Phase 1 Trial of Idebenone to Treat Patients With Friedreich's Ataxia
This study will determine the highest amount of idebenone that can be taken without harmful side effects in children, teenagers, and adults with Friedreich's ataxia, a progressive degenerative disease that affects several body systems. Studies in France and Canada showed that patients with Friedreich's ataxia who took idebenone had a decrease in the size of their left ventricle (main pumping chamber of the heart), which is often enlarged in this disease. It is possible that idebenone may also prevent the progression of nervous system degeneration in Friedreich's ataxia.
Patients 5 years of age and older with Friedreich's ataxia may be eligible for this study. Candidates are screened with a blood test and review of their medical records, including genetic studies.
Participants undergo the following procedures during a 6-day hospital admission to the NIH Clinical Center:
- Placement of an intravenous catheter (plastic tube inserted into a vein) for collecting blood samples after drug administration
- Blood and urine tests
- Heart examination, including electrocardiogram (EKG), to assess heart function and size.
- Idebenone therapy: Patients take three tablets a day (at 7 AM, 1 PM and 7 PM) on days 2, 3 and 4 of hospitalization. Blood samples are collected through the IV tube at 0.5, 1, 2, 4, and 6 hours after the first dose on day 2, then at 1 hour after the first and third doses every day, and then at 1, 2, 4, 8, 12, 24, 36, and 48 hours after the last dose on day 4 to determine how the body uses and eliminates the drug.
- Monitoring for drug side effects: Patients have frequent checks of vital signs (blood pressure, pulse, temperature, breathing rate) and a brief physical examination to check for drug side effects from the start of drug therapy on day 2 until at least 43 hours after the last dose on day 4.
Patients who experience no difficulties are discharged from the hospital after the sixth day with a 1-month supply of medication to take 3 times a day at home. They are contacted by phone every 2 weeks while taking the medication to check side effects. Blood tests are also done every 2 weeks to check for any abnormalities.
|Study Design:||Endpoint Classification: Safety Study
Primary Purpose: Treatment
|Official Title:||Phase 1B Clinical Trial to Establish the Safety and Tolerability of a Multiple-Dose Regimen of Idebenone Administered to Patients With Friedreich's Ataxia|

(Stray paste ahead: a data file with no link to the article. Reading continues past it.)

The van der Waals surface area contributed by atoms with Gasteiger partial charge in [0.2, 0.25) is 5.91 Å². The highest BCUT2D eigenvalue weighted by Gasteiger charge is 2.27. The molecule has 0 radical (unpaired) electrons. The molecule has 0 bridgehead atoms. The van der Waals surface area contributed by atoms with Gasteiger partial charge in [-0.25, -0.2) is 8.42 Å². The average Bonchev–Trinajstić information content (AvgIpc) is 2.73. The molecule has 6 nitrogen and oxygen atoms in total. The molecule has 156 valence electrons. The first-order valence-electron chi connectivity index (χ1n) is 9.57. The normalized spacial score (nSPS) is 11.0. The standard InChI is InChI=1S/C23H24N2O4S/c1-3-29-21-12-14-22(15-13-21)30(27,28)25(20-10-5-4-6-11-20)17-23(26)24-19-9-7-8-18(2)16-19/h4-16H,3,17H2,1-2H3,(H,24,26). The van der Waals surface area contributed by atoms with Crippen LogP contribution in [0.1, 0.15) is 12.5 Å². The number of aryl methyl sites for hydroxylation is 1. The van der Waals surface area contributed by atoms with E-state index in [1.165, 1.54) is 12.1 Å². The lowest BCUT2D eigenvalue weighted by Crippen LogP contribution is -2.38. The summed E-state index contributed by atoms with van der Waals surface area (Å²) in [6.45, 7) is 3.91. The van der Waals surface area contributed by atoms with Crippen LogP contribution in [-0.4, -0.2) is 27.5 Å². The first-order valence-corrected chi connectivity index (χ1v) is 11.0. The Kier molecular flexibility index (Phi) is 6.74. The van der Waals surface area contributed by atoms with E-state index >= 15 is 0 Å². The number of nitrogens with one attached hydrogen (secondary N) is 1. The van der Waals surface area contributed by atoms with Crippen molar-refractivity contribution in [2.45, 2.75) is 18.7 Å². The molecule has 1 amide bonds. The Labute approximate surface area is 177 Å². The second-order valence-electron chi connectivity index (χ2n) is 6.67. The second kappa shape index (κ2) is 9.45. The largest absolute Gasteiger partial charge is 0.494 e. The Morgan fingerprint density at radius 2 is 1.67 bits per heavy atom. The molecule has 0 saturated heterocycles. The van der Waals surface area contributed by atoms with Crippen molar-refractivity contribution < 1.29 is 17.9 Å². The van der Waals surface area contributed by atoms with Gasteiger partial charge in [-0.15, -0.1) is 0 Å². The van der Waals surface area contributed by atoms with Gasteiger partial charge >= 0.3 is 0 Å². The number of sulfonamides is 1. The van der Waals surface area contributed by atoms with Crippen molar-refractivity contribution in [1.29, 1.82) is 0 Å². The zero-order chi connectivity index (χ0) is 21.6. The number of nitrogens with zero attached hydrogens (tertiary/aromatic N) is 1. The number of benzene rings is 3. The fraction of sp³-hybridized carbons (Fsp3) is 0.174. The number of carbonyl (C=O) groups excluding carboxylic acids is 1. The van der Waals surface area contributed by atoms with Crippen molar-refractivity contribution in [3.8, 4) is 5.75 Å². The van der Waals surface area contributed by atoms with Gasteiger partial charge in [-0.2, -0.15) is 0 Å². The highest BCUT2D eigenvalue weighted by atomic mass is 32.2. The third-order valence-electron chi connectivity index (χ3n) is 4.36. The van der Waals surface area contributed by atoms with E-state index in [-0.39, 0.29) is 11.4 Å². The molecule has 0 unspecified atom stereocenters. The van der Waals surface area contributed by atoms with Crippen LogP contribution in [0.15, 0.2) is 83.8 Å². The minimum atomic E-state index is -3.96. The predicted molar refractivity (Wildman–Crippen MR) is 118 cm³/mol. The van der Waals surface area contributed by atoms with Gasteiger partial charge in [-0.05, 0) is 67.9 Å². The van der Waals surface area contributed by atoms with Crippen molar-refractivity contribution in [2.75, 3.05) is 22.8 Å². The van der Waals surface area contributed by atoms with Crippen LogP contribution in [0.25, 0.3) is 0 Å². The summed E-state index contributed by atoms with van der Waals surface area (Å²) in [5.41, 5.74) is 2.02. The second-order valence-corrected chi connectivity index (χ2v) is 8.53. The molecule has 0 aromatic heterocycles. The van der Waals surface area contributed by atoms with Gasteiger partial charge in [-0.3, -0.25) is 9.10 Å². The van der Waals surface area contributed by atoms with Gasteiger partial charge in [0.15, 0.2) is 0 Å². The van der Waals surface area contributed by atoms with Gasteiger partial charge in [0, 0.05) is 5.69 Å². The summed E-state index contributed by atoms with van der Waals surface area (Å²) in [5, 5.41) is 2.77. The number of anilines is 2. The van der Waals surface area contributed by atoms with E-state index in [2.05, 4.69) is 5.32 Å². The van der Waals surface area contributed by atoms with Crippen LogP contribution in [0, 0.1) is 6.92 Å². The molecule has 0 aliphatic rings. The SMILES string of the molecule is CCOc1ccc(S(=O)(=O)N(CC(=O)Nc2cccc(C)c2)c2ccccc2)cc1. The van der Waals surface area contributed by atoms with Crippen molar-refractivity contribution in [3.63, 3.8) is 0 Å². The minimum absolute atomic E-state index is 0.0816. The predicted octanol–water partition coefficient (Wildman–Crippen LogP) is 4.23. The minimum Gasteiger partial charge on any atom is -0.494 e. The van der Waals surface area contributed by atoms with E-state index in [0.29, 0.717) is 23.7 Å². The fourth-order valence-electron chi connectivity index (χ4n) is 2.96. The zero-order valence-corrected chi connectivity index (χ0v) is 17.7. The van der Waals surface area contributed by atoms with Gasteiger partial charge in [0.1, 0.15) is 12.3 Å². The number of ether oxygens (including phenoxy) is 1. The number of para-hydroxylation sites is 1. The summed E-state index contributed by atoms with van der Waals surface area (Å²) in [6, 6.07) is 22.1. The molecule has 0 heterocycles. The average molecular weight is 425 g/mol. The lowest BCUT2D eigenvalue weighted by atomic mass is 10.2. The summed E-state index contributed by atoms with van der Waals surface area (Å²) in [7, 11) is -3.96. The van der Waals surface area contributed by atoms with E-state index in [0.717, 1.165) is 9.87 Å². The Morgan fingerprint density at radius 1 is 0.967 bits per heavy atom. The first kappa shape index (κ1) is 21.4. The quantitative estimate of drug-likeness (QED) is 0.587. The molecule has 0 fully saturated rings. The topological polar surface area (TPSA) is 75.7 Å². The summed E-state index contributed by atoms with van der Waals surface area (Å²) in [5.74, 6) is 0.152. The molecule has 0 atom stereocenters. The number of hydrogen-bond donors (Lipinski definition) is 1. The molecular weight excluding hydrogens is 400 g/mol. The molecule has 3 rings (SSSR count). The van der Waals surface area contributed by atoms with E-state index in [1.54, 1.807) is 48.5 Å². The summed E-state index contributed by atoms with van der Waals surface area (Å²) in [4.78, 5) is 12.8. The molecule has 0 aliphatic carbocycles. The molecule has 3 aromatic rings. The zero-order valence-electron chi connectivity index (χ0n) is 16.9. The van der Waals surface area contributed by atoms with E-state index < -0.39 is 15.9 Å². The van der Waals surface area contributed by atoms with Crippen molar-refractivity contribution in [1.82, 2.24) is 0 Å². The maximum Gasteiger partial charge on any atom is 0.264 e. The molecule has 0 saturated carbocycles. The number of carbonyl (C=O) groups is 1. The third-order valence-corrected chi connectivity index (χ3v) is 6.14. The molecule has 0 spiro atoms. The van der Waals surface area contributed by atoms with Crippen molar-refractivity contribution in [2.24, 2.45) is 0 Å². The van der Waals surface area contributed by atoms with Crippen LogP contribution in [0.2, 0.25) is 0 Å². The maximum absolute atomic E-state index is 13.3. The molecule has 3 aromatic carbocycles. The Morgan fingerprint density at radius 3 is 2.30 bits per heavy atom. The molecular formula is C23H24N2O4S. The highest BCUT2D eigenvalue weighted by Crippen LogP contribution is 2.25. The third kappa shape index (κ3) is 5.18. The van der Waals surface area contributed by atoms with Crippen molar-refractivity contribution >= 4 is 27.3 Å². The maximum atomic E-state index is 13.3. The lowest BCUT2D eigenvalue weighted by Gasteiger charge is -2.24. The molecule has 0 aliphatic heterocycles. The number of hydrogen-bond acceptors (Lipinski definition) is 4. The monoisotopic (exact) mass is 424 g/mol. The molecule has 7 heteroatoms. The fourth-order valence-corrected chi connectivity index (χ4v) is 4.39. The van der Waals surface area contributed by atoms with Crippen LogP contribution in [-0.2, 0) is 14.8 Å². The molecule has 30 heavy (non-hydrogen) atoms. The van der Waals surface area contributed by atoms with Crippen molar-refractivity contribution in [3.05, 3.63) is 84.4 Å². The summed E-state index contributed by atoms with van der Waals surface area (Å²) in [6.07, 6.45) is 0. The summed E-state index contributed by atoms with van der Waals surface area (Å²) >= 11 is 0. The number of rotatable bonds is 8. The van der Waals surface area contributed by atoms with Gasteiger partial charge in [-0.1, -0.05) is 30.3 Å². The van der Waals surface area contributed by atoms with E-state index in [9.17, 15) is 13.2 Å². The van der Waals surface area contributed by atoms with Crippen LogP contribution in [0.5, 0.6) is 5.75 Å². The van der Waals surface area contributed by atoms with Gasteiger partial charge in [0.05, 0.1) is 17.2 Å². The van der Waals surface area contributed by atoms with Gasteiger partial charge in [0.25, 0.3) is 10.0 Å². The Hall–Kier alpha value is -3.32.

|Study Start Date:||February 2004|
|Estimated Study Completion Date:||April 2006|
Background: Friedreich's ataxia (FRDA) is a progressive, autosomal recessive, multisystem degenerative disease for which there is currently no effective treatment. Recent studies have demonstrated that lipid-soluble antioxidants lead to a modest reversal of cardiomyopathy in patients with FRDA. It is possible that antioxidants may also prevent the progression of neurodegeneration.
Objective: This will be a phase 1B, unblinded trial examining the toxicity and tolerability of the antioxidant idebenone given as a multiple-dose regimen for a short inpatient course and then long term to patients with FRDA.
Study Population: We aim to enroll 15 patients divided evenly among three age cohorts: children (ages 5-11), adolescents (ages 12-17), and adults (age greater than or equal to 18).
Design: Our primary objective is to examine the tolerability of idebenone given at a dose of 60 mg/kg/day for 72 hours (total of 9 doses) in an inpatient setting (NIH Clinical Center). This dose is below the maximum dose examined (75 mg/kg/day) that was well tolerated with no dose-limiting toxicity (DLT) in our phase 1A (protocol# 01-N-0167) study. The 72 hour course represents 5.5 half-lives of the drug based upon previous studies of the drug in healthy human subjects and our phase 1A data, thereby allowing the serum concentration of the drug to reach steady-state levels. This multiple dose regimen will allow us to examine accumulation of the drug and to examine tolerability of the drug at a steady-state concentration. The patients will then be followed by inpatient monitoring for an additional 43 hours, representing 3.3 half-lives, to allow relatively complete elimination of the drug. If no adverse events are noted during the inpatient phase of the trial, patients will resume taking the drug on an outpatient basis for 1 month to determine long-term tolerability and compliance. Outpatients will be followed through phone interviews by the NIH research team along with routine blood work every 2 weeks. Our secondary objective is to document the pharmacokinetics, specifically the apparent distribution volume (Vd), elimination half-life (t1/2), elimination clearance (CLE), and steady-state concentrations (CSS) of idebenone during the inpatient phase of the study.
Outcome Parameters: Outcomes in this phase I trial are types and frequency of adverse events, if any, and compliance with the dosing regimen. Our secondary endpoint is pharmacokinetics of this dosing regimen.
Future Directions: We hope to follow these phase I studies with a multicenter, double-blinded, placebo-controlled phase III trial using an ataxia scale developed for FRDA as the primary endpoint.
|United States, Maryland|
|National Institute of Neurological Disorders and Stroke (NINDS)|
|Bethesda, Maryland, United States, 20892|